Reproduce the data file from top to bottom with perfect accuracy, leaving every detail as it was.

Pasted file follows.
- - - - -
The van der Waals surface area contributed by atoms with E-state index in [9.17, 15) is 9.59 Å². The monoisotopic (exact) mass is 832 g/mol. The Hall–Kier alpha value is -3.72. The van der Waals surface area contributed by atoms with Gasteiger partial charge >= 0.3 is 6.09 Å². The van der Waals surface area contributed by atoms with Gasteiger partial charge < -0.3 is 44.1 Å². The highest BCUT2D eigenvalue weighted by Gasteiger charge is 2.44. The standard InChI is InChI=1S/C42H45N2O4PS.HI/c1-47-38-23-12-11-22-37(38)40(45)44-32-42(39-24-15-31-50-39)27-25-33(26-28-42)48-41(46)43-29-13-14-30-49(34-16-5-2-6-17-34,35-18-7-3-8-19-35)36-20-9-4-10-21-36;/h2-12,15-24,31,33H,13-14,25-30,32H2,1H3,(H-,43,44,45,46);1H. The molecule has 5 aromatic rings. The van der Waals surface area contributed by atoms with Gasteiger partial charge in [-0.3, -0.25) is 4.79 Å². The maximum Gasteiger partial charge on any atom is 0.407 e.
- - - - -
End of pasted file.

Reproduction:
The van der Waals surface area contributed by atoms with E-state index in [9.17, 15) is 9.59 Å². The monoisotopic (exact) mass is 832 g/mol. The Hall–Kier alpha value is -3.72. The van der Waals surface area contributed by atoms with Gasteiger partial charge >= 0.3 is 6.09 Å². The van der Waals surface area contributed by atoms with Gasteiger partial charge < -0.3 is 44.1 Å². The highest BCUT2D eigenvalue weighted by Gasteiger charge is 2.44. The standard InChI is InChI=1S/C42H45N2O4PS.HI/c1-47-38-23-12-11-22-37(38)40(45)44-32-42(39-24-15-31-50-39)27-25-33(26-28-42)48-41(46)43-29-13-14-30-49(34-16-5-2-6-17-34,35-18-7-3-8-19-35)36-20-9-4-10-21-36;/h2-12,15-24,31,33H,13-14,25-30,32H2,1H3,(H-,43,44,45,46);1H. The molecule has 5 aromatic rings. The van der Waals surface area contributed by atoms with Gasteiger partial charge in [-0.3, -0.25) is 4.79 Å². The maximum Gasteiger partial charge on any atom is 0.407 e.